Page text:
Herbs become invasive in one of two ways. Some freely scatter their seeds, that seem to sprout with ease even in the most inhospitable conditions. Others send out rhizomes (root-like stems) that meander along just under the soil's surface; sprouting new plants as they go. Both are highly efficient ways to overrun your garden and choke out existing plants. Here are some ways to keep these invasive herbal companions in check.
If you find that one of the invasive herbs in your garden has managed to escape, dig up the unwanted seedlings, making sure to remove the entire root system. Then sift through the soil with a digging fork to make sure you get any leftover pieces. Keep an eye on the area for several months, and either dig out any plants that reappear or clip them off at soil level and smother them for several weeks with a heavy layer of newspaper or a large, flat stone.
Catalogue Clues: When shopping for herbs in garden catalogs, invasive herbs should come with a warning (mint in particular), but they usually don't, so you'll need to do your homework as well as learn to read between the lines. Plant descriptions such as 'carefree", "vigorous", "establishes quickly", or 'grows anywhere" may be code for invasive tendencies. When acquiring herbs locally, consult other gardeners, local nurseries, and your local extension agent about herbs that are invasive in your area.
By Ellen Brown
Invasive Plants And How You Can Minimize Their Spread
Do your part. As soon as you notice an invasive species on your property remove it. If you see invasive plants in your neighborhood, volunteer to help other property owners remove them.
Choose plants for your landscape wisely. The behavior of a plant can vary widely from region to region. Always check a plantís invasive reputation before adding it to your landscape. What may be loved by one gardener (e.g. trumpet vine, monkey grass) may be a huge headache when planted in your zone.
Consider using native plants or non-invasive alternatives in your landscape.
By Ellen Brown
I purchased a home that was professionally landscaped about 18 years ago but the previous owners did not maintain the beds. A ground cover called "Snow on the Mountain" was used in the largest bed and has taken over. I pulled so much of it out in the fall (including roots) that I thought I'd at least have one spot that was clear but it's back and taking over again! Does anyone have any idea how I can tame this creature? It's a beautiful ground cover so I don't want to kill it entirely but I need to control it.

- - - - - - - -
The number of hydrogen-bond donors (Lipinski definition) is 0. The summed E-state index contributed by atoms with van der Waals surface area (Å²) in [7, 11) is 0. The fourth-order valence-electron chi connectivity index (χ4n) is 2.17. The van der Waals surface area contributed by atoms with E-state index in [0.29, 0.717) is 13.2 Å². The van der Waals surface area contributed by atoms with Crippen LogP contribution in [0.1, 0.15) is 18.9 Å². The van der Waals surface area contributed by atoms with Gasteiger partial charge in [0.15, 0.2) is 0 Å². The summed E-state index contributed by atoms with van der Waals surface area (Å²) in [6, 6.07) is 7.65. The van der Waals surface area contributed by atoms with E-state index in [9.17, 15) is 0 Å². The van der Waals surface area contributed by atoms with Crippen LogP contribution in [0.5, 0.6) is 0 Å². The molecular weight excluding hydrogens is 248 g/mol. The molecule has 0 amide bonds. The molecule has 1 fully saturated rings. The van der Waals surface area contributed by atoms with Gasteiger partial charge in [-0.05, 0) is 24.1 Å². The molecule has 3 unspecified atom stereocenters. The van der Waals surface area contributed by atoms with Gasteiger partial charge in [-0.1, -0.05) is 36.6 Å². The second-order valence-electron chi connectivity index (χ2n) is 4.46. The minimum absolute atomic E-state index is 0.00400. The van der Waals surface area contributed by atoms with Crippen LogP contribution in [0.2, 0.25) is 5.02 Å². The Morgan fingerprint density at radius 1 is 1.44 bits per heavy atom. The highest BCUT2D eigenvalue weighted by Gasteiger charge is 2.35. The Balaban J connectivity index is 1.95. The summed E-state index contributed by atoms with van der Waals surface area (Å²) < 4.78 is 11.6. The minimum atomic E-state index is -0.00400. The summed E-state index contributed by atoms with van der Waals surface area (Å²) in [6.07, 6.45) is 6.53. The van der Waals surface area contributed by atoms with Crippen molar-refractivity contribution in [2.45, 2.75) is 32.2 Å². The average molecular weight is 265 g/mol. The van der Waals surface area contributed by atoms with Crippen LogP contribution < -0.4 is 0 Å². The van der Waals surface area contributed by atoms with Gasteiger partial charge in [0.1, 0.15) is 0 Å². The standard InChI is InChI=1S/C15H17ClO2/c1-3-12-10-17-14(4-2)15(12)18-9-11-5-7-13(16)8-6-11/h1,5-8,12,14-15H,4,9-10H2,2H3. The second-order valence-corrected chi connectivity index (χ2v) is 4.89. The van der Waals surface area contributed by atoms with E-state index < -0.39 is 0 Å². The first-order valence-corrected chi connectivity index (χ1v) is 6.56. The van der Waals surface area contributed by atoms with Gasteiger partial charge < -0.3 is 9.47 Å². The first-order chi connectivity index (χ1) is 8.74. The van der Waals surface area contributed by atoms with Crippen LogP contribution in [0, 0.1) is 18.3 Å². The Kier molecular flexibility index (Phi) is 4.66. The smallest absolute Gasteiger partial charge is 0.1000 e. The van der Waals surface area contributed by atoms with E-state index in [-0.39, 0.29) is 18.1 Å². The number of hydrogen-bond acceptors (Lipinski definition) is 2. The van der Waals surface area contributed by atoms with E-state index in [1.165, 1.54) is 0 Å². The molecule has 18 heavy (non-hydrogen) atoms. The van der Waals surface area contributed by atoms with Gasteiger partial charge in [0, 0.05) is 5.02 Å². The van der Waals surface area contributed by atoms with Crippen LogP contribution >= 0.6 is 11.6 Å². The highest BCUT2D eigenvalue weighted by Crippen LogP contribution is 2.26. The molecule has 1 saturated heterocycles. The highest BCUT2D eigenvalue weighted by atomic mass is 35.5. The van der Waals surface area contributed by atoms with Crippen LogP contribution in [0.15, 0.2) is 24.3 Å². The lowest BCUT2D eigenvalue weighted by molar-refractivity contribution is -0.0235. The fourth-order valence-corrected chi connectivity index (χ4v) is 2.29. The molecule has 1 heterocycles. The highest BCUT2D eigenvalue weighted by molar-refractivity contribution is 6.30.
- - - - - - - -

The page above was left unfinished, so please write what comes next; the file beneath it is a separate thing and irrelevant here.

Hardiness Zone: 5a
Joanne H. from Weare, NH
I have Bishop's weed (sometimes confused with Snow on the Mt). This too is an invasive weed. I was told to cover it with black plastic, use rocks to secure it and leave it for 1 year. Check to see if any little sprouts are escaping and pull them. Perhaps combined with Round Up? I do know it is very, very (darn near impossible) to get rid of.
Q: I have a problem. I have unfortunately acquired a terribly invasive weed. I have no idea what it is. It looks like a fern, has black pods along it's length, grows in clumps, prefers areas heavily mulched but basically took over large areas of my yard in late winter/early spring. For various reasons I was unable to get out and attack it when it was at its peak. It has now been sprayed and most of it is dead, but not before I'm pretty sure it went to seed, to spend time preparing for the next attack.
I would like to find a practically invasive ground cover to plant in the worst area that might inhibit, or at least challenge, this weed the next time it rears its ugly leaves. It would be great if it was evergreen and shade-loving, but at this point I'll take any suggestions. Does anyone have any ideas as to what I might use? Thanks so much!
Hardiness Zone: 8a
Tripleb from Greenville, AL
Congratulations on getting rid of your very invasive weed. There are several options for ground covers that many people would consider "invasive." Examples include: English ivy, wintercreeper, crownvetch, ajuga, periwinkle, Liriope spicata and certain types of honeysuckle. Of these examples, wintercreeper grows wonderfully in the shade and is highly competitive with under-story plants. Lily-turf is an evergreen that quickly spreads to form a dense mat and can be used to cover a large area. It produces spikes of purple or white flowers, which eventually transform into clusters of black berries. It also provides and interesting texture and grows equally well in sun or shade. It tolerates a wide variety of soil conditions, although it prefers moist, nutrient-rich soil. All of these examples should perform well in your zone.
By Ellen Brown
I'd love a picture, kmcl! Thanks to all for the suggestions!
How do you kill snow on the mountain ground cover?
Round up will kill it and the root system, digging it up and giving it to others would be nice but probably wouldn't get rid of root system.